We left Missouri during the summer of the American Midwest "Great Flood of 1993." The previous year's rainy autumn, followed by heavy winter snowfalls and persistent, repetitive storms in the late spring and early summer filled the mighty Mississippi and Missouri riverbanks to overflowing.

In places like St. Louis, river levels were nearly 20 feet above flood stage, the highest ever recorded in 228 years. While the 52-foot-high St. Louis floodwall, built to handle the volume of the 1844 flood, was able to keep the 1993 waters out with just over two feet to spare, entire towns were evacuated. Crops were damaged. Property was destroyed. Havoc resulted. And still the rains kept falling.

Just south of St. Louis levee breaks near Columbia, Illinois, flooded 47,000 acres of land, inundating neighboring towns. The released water continued to flow parallel to the Mississippi River, approaching the earthen dike that protected the historic towns of Prairie du Rocher and Fort de Chartres. To force flood waters back into the river, officials decided to break through the stronger river levee.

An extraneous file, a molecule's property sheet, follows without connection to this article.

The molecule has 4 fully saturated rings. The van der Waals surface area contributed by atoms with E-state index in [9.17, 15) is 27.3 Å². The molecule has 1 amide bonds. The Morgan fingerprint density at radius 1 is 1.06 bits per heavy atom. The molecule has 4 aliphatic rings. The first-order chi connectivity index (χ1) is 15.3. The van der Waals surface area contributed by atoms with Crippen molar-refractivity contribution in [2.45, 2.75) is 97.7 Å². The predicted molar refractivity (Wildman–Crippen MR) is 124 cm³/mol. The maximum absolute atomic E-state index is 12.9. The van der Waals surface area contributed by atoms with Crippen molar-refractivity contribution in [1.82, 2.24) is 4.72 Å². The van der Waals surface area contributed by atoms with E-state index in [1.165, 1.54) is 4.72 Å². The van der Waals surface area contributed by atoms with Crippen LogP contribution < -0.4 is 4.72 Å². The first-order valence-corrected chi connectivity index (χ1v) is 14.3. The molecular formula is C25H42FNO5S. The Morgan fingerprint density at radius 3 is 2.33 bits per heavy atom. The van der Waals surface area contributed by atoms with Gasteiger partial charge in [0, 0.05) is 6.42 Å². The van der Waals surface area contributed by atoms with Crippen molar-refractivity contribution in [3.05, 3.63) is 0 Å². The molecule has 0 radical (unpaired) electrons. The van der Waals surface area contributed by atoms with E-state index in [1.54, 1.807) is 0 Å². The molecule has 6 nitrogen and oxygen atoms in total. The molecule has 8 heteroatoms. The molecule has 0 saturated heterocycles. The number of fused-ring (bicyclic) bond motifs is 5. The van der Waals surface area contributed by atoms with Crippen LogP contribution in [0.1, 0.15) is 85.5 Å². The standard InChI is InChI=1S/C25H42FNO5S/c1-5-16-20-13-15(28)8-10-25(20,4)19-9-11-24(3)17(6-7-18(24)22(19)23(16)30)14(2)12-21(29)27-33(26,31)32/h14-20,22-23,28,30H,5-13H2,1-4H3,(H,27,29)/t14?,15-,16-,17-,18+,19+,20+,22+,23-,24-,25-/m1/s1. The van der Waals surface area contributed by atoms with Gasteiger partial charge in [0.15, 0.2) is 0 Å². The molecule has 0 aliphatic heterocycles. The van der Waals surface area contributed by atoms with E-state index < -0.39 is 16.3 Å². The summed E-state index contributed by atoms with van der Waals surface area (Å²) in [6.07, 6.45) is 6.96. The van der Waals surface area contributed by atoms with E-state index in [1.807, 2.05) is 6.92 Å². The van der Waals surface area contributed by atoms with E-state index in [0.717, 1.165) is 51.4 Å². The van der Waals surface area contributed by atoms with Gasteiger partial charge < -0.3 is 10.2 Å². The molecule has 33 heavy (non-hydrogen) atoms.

I doubt that I'll ever forget television coverage of the intentional break. I watched in horror as a large, white farmhouse, torn from its foundation by the force of the raging, brown waters, was toppled and swept away in an instant. The engineer's plan ultimately worked and saved the historic towns.